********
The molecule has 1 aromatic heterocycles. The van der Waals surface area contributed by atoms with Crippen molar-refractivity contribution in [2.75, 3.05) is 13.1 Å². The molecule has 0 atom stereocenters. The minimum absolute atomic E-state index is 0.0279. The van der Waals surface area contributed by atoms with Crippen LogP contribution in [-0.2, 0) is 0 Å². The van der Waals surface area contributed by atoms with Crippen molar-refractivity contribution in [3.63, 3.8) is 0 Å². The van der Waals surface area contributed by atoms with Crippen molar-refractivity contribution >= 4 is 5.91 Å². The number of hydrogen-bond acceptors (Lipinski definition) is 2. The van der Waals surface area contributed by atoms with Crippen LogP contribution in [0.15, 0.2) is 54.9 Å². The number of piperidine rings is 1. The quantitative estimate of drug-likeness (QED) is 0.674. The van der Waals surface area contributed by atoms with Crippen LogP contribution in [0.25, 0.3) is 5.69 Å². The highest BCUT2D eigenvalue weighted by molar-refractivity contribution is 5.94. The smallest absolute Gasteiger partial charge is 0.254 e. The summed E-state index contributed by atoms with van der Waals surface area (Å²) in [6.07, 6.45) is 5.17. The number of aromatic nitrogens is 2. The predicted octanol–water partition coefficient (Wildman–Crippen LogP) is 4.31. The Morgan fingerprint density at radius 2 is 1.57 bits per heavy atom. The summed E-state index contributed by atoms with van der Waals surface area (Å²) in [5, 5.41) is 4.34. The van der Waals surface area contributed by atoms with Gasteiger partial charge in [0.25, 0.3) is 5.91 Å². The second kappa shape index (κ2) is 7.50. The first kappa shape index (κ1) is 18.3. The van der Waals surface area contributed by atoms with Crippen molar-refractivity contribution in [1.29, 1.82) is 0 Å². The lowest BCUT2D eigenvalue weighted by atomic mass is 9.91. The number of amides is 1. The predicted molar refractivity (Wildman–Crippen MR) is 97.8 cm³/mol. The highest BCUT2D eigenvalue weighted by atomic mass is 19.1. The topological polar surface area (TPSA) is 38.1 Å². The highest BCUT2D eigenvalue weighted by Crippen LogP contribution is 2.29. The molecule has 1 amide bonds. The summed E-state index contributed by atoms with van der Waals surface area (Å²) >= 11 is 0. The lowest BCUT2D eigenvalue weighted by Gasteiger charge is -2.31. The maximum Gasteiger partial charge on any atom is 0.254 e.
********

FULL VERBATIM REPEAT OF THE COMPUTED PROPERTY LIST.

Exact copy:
The molecule has 1 aromatic heterocycles. The van der Waals surface area contributed by atoms with Crippen molar-refractivity contribution in [2.75, 3.05) is 13.1 Å². The molecule has 0 atom stereocenters. The minimum absolute atomic E-state index is 0.0279. The van der Waals surface area contributed by atoms with Crippen LogP contribution in [-0.2, 0) is 0 Å². The van der Waals surface area contributed by atoms with Crippen molar-refractivity contribution in [3.63, 3.8) is 0 Å². The van der Waals surface area contributed by atoms with Crippen molar-refractivity contribution >= 4 is 5.91 Å². The number of hydrogen-bond acceptors (Lipinski definition) is 2. The van der Waals surface area contributed by atoms with Crippen LogP contribution in [0.15, 0.2) is 54.9 Å². The number of piperidine rings is 1. The quantitative estimate of drug-likeness (QED) is 0.674. The van der Waals surface area contributed by atoms with Crippen LogP contribution in [0.25, 0.3) is 5.69 Å². The highest BCUT2D eigenvalue weighted by molar-refractivity contribution is 5.94. The smallest absolute Gasteiger partial charge is 0.254 e. The summed E-state index contributed by atoms with van der Waals surface area (Å²) in [6.07, 6.45) is 5.17. The number of aromatic nitrogens is 2. The predicted octanol–water partition coefficient (Wildman–Crippen LogP) is 4.31. The Morgan fingerprint density at radius 2 is 1.57 bits per heavy atom. The summed E-state index contributed by atoms with van der Waals surface area (Å²) in [5, 5.41) is 4.34. The van der Waals surface area contributed by atoms with Gasteiger partial charge in [0.25, 0.3) is 5.91 Å². The second kappa shape index (κ2) is 7.50. The first kappa shape index (κ1) is 18.3. The van der Waals surface area contributed by atoms with Crippen molar-refractivity contribution in [1.29, 1.82) is 0 Å². The lowest BCUT2D eigenvalue weighted by atomic mass is 9.91. The number of amides is 1. The predicted molar refractivity (Wildman–Crippen MR) is 97.8 cm³/mol. The highest BCUT2D eigenvalue weighted by atomic mass is 19.1. The topological polar surface area (TPSA) is 38.1 Å². The highest BCUT2D eigenvalue weighted by Crippen LogP contribution is 2.29. The molecule has 1 amide bonds. The summed E-state index contributed by atoms with van der Waals surface area (Å²) >= 11 is 0. The lowest BCUT2D eigenvalue weighted by Gasteiger charge is -2.31. The maximum Gasteiger partial charge on any atom is 0.254 e.